Low Earth Orbit


Low Earth Orbit (LEO) refers to a satellite system that orbits at a relatively close range to the surface of the Earth, typically between 112 and 1,200 miles high. This orbit is used particularly for telecommunication systems, such as the Global Positioning System (GPS) and weather satellites. Its proximity to Earth allows for faster data transmission and reduced latency, or delay.


The phonetics of the keyword “Low Earth Orbit” is /loʊ ɜrθ ˈɔr.bɪt/.

Key Takeaways

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  1. Low Earth Orbit (LEO) is the region of space closest to the Earth, where a majority of satellites and the International Space Station operate because of its proximity and lower energy requirements for placement.
  2. The altitude of LEOs typically ranges from about 120 to 2000 kilometers above the Earth’s surface, facilitating various operations, including telecommunications, earth observation, and astronomical observatories.
  3. Objects in LEO travel extremely fast, with an orbital period of about 90 to 120 minutes, meaning objects can complete an orbit around the Earth in less time than it takes to watch a movie. However, the high speed also implies that a considerable amount of energy is needed to maintain or change orbits.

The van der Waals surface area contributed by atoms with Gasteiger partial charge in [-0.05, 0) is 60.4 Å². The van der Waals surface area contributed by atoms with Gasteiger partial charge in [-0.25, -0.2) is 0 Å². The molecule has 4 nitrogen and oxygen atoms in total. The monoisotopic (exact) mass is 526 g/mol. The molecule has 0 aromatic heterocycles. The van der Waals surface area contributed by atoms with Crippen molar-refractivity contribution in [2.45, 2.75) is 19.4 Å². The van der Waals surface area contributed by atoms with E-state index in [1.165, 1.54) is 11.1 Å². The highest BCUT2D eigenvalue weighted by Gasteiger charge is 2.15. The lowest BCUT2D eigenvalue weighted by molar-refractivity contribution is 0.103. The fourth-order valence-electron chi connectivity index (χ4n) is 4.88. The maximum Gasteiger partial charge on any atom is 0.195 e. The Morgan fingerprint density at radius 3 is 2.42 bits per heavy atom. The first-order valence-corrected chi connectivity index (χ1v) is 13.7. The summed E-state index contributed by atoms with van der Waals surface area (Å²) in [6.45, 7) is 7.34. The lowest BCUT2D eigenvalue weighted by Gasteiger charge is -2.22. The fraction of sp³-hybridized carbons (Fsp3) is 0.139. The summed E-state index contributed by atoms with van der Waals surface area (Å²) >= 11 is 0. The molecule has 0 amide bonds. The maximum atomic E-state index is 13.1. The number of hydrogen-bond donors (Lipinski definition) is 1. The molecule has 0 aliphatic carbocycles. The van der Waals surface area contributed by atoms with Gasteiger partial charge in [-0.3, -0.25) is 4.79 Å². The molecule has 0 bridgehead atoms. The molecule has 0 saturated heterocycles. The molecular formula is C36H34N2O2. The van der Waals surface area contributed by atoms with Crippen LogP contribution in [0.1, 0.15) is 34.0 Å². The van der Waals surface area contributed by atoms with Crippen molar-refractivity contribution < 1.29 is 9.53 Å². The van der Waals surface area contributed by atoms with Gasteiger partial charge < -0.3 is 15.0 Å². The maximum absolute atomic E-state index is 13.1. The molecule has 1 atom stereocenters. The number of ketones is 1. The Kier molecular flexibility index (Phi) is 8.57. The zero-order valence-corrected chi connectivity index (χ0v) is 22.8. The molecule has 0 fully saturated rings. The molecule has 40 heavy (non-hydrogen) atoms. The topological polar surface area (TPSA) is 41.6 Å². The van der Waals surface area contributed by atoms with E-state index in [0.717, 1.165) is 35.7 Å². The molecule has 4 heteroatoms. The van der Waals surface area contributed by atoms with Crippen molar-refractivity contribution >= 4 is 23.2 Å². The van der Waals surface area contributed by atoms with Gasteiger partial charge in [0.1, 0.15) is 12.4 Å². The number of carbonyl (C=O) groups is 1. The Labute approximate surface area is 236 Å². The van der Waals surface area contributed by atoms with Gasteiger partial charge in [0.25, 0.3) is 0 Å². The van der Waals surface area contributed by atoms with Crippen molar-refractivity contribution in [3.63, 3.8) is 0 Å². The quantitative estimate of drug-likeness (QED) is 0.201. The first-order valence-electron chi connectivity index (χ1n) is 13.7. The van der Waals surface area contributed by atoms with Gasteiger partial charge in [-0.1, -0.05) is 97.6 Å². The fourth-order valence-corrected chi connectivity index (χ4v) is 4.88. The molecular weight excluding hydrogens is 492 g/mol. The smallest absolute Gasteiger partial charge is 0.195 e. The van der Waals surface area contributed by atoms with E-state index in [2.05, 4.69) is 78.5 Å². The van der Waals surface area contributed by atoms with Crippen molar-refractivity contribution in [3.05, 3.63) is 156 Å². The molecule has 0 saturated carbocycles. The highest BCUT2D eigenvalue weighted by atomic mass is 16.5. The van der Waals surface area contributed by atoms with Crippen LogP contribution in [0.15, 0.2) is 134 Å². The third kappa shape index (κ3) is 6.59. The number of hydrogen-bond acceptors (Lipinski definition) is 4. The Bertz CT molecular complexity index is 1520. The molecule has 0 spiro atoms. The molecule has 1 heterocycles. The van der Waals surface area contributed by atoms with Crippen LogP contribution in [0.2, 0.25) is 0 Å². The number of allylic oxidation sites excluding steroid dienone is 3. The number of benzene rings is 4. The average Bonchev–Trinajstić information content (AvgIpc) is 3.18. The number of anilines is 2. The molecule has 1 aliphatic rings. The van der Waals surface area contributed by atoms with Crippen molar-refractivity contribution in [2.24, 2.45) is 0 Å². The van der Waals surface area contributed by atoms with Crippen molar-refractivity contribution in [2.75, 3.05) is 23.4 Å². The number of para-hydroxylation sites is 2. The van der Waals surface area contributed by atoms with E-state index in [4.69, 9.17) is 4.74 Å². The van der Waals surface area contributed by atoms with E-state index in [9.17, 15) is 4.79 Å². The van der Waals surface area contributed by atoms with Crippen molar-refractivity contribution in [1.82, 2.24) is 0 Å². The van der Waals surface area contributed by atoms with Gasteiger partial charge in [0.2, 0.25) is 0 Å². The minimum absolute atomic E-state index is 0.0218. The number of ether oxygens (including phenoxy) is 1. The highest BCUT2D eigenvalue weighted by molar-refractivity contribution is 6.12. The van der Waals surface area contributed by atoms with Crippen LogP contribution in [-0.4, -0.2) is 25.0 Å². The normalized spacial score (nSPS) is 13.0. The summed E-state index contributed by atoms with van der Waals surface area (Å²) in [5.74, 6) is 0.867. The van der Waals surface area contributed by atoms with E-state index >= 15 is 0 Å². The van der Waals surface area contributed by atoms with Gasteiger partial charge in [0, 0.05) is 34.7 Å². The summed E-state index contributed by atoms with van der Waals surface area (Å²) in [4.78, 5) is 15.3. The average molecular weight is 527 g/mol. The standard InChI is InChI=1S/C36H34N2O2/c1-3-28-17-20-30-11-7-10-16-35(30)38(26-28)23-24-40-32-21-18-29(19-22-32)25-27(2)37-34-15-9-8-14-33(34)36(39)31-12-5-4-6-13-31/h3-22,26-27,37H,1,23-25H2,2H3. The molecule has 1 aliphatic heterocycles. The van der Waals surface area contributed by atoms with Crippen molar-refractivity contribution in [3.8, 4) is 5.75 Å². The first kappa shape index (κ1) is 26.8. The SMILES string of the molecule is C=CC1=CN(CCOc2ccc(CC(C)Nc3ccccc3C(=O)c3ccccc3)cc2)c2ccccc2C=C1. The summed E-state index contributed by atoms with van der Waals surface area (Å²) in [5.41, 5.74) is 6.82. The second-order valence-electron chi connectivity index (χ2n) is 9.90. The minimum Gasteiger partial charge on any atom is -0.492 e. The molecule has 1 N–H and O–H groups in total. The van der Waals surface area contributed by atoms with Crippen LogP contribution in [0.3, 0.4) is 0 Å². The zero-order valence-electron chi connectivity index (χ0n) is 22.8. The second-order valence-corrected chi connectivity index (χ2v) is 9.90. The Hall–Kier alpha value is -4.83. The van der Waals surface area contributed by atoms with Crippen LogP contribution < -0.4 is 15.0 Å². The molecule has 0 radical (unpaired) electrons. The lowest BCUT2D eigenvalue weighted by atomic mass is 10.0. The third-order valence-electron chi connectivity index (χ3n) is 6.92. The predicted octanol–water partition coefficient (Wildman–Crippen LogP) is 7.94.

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Low Earth Orbit (LEO) is a key term in technology, particularly in space communications and satellite technology, that carries significant importance. It refers to an orbit around Earth with an altitude between 160 kilometers and 2,000 kilometers, where a majority of satellites and the International Space Station are found. The importance of LEO resides in its proximity to Earth, which results in lower latency, or delay in communication, compared to satellites in higher orbits. This makes LEO essential for real-time communication services, like voice calls and video conferences. Furthermore, LEO satellites require less power to send and receive data, enhancing power efficiency. In essence, Low Earth Orbit has a crucial role in enhancing global communication systems, observation satellites, and scientific and commercial operations.